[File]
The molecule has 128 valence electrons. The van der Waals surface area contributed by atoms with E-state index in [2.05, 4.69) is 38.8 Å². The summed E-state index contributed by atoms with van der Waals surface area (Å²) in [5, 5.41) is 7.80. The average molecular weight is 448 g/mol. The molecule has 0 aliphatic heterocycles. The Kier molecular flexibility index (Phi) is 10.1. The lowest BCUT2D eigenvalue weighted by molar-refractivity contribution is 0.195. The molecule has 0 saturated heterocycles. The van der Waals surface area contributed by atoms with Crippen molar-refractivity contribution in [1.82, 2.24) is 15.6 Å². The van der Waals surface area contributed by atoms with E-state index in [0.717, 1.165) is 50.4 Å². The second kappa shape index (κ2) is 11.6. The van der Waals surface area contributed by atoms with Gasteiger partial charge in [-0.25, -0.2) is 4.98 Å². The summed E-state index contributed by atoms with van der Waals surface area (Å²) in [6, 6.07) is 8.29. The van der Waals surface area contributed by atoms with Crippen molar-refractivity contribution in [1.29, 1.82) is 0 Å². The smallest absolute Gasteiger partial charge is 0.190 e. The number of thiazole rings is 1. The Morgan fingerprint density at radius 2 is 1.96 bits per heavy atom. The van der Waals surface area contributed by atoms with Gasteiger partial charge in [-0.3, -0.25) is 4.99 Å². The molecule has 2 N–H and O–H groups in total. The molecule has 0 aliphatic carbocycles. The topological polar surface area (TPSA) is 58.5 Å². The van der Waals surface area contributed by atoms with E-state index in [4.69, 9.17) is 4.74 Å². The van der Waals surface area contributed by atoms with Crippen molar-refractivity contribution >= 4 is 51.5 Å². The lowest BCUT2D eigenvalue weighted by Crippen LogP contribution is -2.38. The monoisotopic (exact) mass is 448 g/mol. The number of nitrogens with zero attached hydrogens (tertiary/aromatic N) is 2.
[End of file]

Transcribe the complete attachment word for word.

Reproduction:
The molecule has 128 valence electrons. The van der Waals surface area contributed by atoms with E-state index in [2.05, 4.69) is 38.8 Å². The summed E-state index contributed by atoms with van der Waals surface area (Å²) in [5, 5.41) is 7.80. The average molecular weight is 448 g/mol. The molecule has 0 aliphatic heterocycles. The Kier molecular flexibility index (Phi) is 10.1. The lowest BCUT2D eigenvalue weighted by molar-refractivity contribution is 0.195. The molecule has 0 saturated heterocycles. The van der Waals surface area contributed by atoms with Crippen molar-refractivity contribution in [1.82, 2.24) is 15.6 Å². The van der Waals surface area contributed by atoms with E-state index in [0.717, 1.165) is 50.4 Å². The second kappa shape index (κ2) is 11.6. The van der Waals surface area contributed by atoms with Gasteiger partial charge in [-0.25, -0.2) is 4.98 Å². The summed E-state index contributed by atoms with van der Waals surface area (Å²) in [6, 6.07) is 8.29. The van der Waals surface area contributed by atoms with Crippen molar-refractivity contribution in [1.29, 1.82) is 0 Å². The smallest absolute Gasteiger partial charge is 0.190 e. The number of thiazole rings is 1. The Morgan fingerprint density at radius 2 is 1.96 bits per heavy atom. The van der Waals surface area contributed by atoms with Gasteiger partial charge in [-0.3, -0.25) is 4.99 Å². The molecule has 2 N–H and O–H groups in total. The molecule has 0 aliphatic carbocycles. The topological polar surface area (TPSA) is 58.5 Å². The van der Waals surface area contributed by atoms with E-state index in [4.69, 9.17) is 4.74 Å². The van der Waals surface area contributed by atoms with Crippen molar-refractivity contribution >= 4 is 51.5 Å². The lowest BCUT2D eigenvalue weighted by Crippen LogP contribution is -2.38. The monoisotopic (exact) mass is 448 g/mol. The number of nitrogens with zero attached hydrogens (tertiary/aromatic N) is 2.